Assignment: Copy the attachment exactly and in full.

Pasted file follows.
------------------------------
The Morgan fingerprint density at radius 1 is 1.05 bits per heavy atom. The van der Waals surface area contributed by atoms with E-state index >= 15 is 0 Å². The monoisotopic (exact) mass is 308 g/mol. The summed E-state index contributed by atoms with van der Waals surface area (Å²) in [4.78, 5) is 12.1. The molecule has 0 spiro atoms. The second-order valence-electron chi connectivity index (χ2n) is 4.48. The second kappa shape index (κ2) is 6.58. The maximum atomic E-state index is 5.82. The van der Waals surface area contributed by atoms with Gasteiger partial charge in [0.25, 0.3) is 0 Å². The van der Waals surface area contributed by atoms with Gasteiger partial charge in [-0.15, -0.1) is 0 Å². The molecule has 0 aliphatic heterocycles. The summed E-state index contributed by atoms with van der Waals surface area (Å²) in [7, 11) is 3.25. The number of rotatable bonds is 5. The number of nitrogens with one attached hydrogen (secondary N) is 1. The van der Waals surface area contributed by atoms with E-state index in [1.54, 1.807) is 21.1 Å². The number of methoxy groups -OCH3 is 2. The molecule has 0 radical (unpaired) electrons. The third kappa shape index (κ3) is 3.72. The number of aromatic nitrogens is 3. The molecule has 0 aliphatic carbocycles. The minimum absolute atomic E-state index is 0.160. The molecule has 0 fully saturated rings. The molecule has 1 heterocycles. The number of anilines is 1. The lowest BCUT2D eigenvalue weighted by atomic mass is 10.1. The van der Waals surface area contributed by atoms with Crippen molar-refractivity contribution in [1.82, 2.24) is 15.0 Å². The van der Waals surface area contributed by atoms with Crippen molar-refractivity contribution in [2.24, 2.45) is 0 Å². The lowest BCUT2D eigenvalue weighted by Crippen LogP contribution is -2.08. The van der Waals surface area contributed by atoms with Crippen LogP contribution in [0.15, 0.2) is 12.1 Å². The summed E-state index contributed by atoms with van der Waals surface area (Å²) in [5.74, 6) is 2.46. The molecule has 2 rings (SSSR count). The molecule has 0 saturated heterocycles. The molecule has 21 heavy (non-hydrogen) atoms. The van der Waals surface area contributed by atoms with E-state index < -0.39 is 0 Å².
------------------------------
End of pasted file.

The Morgan fingerprint density at radius 1 is 1.05 bits per heavy atom. The van der Waals surface area contributed by atoms with E-state index >= 15 is 0 Å². The monoisotopic (exact) mass is 308 g/mol. The summed E-state index contributed by atoms with van der Waals surface area (Å²) in [4.78, 5) is 12.1. The molecule has 0 spiro atoms. The second-order valence-electron chi connectivity index (χ2n) is 4.48. The second kappa shape index (κ2) is 6.58. The maximum atomic E-state index is 5.82. The van der Waals surface area contributed by atoms with Gasteiger partial charge in [0.25, 0.3) is 0 Å². The van der Waals surface area contributed by atoms with Gasteiger partial charge in [-0.15, -0.1) is 0 Å². The molecule has 0 aliphatic heterocycles. The summed E-state index contributed by atoms with van der Waals surface area (Å²) in [7, 11) is 3.25. The number of rotatable bonds is 5. The number of nitrogens with one attached hydrogen (secondary N) is 1. The van der Waals surface area contributed by atoms with E-state index in [1.54, 1.807) is 21.1 Å². The number of methoxy groups -OCH3 is 2. The molecule has 0 radical (unpaired) electrons. The third kappa shape index (κ3) is 3.72. The number of aromatic nitrogens is 3. The molecule has 0 aliphatic carbocycles. The minimum absolute atomic E-state index is 0.160. The molecule has 0 fully saturated rings. The molecule has 1 heterocycles. The number of anilines is 1. The lowest BCUT2D eigenvalue weighted by atomic mass is 10.1. The van der Waals surface area contributed by atoms with Crippen molar-refractivity contribution in [1.82, 2.24) is 15.0 Å². The van der Waals surface area contributed by atoms with Crippen molar-refractivity contribution in [2.24, 2.45) is 0 Å². The lowest BCUT2D eigenvalue weighted by Crippen LogP contribution is -2.08. The van der Waals surface area contributed by atoms with Crippen LogP contribution in [0.15, 0.2) is 12.1 Å². The summed E-state index contributed by atoms with van der Waals surface area (Å²) in [5.74, 6) is 2.46. The molecule has 2 rings (SSSR count). The molecule has 0 saturated heterocycles. The molecule has 21 heavy (non-hydrogen) atoms. The van der Waals surface area contributed by atoms with E-state index < -0.39 is 0 Å².